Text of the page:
I agree with Sam - there is nothing shallow in wanting to stay healthy and look good and one needs to be fairly vigilant. For instance: up until my forties I could eat and drink anything - and I did and remained skinny. Then suddenly I couldn't and wasn't. I blame the pill. And then one gets happy and that encourages the curves and then one gets less active (try three broken legs) and weight piles on. One owes it to one's family to stay as healthy as poss.
You have small bones also so it is
especially important not to overload them.
Being married to a Scot I think it must be the hardest place to keep slim. The cupboard is full of muffins, shortbread, fruit cake, crumpets- every biscuit sweet and savoury you could mention and the only ones I eat are the oatmeal
biscuits. The rest I would not chose to have in the house. So it goes.

Eryl Shields said...

Thanks Pat, because I do wonder if I am a bit shallow sometimes worrying about these things.

What is it with Scottish men and their packet treats? Mine is the same. I try only to eat cakes that I make myself or are properly baked by someone else, not packet. That way there is an element of control. But Stevie would fill the cupboards with junk if I let him. He came back from the airport with three giant Toblerones the other day, for the second time! And he is the one who buys biscuits too. Bad man! I do like a bit of shortbread though.

Kim Ayres said...

7stone 2lbs is 100lbs. I lost that.

How could I lose an Eryl? It's unthinkable.

Eryl Shields said...

That actually is quite disturbing Kim. I mean the thought of going round with a whole extra person strapped to your back as well as the thought of losing a me.

Kanani said...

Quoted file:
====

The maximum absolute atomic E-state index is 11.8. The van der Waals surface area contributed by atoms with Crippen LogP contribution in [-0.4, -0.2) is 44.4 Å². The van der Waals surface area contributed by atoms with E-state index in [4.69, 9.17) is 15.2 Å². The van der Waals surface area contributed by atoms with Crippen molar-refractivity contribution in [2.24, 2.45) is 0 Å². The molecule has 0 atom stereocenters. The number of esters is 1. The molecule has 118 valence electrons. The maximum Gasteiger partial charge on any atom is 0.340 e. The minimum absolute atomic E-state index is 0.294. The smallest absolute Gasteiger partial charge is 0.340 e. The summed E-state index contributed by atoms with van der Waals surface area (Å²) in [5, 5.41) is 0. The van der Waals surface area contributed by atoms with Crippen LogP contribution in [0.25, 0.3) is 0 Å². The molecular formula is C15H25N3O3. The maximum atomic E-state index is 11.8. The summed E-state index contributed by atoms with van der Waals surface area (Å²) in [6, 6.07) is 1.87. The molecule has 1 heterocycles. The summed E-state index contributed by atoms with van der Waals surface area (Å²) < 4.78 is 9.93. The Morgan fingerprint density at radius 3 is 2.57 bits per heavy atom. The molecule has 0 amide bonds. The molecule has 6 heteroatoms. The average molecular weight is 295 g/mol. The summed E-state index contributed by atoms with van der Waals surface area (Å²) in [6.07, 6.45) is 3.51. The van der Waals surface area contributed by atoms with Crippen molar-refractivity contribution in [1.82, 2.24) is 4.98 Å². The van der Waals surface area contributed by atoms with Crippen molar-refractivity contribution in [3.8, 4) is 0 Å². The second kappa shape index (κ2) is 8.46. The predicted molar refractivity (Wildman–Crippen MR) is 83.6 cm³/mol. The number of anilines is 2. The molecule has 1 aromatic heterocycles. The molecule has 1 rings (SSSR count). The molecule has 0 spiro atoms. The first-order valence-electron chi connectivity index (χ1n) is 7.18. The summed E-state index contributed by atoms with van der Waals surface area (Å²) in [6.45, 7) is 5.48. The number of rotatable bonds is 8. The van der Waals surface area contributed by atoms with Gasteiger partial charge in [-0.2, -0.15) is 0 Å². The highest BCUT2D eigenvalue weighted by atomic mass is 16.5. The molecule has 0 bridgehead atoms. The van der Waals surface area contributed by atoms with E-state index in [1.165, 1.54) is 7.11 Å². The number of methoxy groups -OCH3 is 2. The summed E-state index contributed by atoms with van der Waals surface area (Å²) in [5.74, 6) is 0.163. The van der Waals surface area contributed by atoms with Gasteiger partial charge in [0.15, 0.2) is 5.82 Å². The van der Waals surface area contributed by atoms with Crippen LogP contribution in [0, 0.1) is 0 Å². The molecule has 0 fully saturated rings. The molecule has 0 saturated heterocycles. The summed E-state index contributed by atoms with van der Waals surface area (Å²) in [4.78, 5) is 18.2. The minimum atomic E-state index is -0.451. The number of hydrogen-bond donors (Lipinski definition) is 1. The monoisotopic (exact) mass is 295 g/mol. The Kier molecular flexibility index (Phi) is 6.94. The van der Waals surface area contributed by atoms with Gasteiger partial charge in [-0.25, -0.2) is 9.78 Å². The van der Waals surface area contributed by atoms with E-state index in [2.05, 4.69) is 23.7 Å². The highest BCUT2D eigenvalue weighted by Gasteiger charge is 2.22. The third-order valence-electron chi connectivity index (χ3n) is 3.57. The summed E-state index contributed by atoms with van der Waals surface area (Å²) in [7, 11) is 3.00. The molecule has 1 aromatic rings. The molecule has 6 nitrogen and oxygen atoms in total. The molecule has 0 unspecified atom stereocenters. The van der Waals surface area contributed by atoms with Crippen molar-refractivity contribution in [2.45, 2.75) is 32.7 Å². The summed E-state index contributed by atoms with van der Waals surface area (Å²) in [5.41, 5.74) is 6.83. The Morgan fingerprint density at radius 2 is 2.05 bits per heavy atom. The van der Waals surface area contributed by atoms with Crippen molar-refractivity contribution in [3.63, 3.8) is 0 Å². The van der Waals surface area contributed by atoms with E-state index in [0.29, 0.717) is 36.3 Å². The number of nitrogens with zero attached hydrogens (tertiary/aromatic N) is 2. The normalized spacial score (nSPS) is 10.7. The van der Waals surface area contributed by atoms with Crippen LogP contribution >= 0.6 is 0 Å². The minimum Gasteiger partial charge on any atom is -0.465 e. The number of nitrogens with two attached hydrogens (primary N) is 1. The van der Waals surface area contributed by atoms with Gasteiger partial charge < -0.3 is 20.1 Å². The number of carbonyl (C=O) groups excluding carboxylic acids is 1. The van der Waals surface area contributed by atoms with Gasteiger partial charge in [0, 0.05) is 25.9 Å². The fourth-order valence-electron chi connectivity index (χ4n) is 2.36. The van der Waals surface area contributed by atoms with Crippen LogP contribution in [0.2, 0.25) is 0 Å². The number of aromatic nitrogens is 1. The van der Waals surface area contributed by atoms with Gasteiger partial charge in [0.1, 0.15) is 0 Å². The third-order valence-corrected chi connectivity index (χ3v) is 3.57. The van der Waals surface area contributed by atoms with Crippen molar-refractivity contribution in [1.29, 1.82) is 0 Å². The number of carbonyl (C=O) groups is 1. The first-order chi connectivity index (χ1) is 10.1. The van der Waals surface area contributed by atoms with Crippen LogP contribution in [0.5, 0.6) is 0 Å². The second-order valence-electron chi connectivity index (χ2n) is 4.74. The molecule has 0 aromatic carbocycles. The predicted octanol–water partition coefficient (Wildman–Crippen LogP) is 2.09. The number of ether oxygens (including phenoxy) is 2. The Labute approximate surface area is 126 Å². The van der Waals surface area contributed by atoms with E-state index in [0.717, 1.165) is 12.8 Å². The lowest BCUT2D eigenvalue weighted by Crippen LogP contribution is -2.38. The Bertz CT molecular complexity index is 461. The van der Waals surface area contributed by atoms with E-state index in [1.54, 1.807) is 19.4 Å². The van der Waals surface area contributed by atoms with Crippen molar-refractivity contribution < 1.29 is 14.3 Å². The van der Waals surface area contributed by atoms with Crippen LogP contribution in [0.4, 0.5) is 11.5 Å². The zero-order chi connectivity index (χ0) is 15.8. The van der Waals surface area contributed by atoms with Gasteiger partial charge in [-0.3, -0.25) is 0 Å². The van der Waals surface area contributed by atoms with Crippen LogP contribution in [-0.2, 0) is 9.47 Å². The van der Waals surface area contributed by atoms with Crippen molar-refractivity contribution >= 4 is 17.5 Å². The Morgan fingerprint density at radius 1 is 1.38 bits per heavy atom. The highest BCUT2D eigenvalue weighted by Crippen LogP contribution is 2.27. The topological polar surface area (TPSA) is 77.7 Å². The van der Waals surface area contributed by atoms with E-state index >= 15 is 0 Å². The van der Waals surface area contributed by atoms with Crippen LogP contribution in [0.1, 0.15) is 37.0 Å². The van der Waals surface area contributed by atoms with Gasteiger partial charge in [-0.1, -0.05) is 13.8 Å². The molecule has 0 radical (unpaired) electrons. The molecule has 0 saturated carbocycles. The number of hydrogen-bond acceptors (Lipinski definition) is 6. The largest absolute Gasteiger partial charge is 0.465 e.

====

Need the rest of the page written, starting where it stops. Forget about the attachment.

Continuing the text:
Here, have a piece of cake.

Eryl Shields said...

Kanani ~ thank you, I think I will.

Mary Witzl said...

Ay-ay-ay! YOU are worrying about weighing too much? YOU?

I've had people scold me for worrying about my weight; some even feel I must be anorexic, which is such utter nonsense (I love eating). I'm taller than you are, but that doesn't excuse my current weight. I know I weigh more than I want to because I don't FEEL good at my current weight. Plus, I can't fit my clothes and I'm damned if I'm going to buy any new ones when the things I have are perfectly good. In essence, I want to keep the pounds off because I don't feel as good when I'm packing more on me -- and I'm cheap as sin. I also don't want to rely on food as a source of comfort -- always reaching for it instead of finding more meaningful ways to make myself happy.

debra said...

interesting how our culture (at least in the US) force feeds us thinness and weight obsessiveness, rather than healthy and strong bodies. We just got back from the Adirondack mountains where a daily ice cream (good quality stuff) was the norm, along with mountain climbing and canoing. When we passed a sign that offered cheesecake, I thought of you, but passed, opting for Sinful Mocha ice cream instead.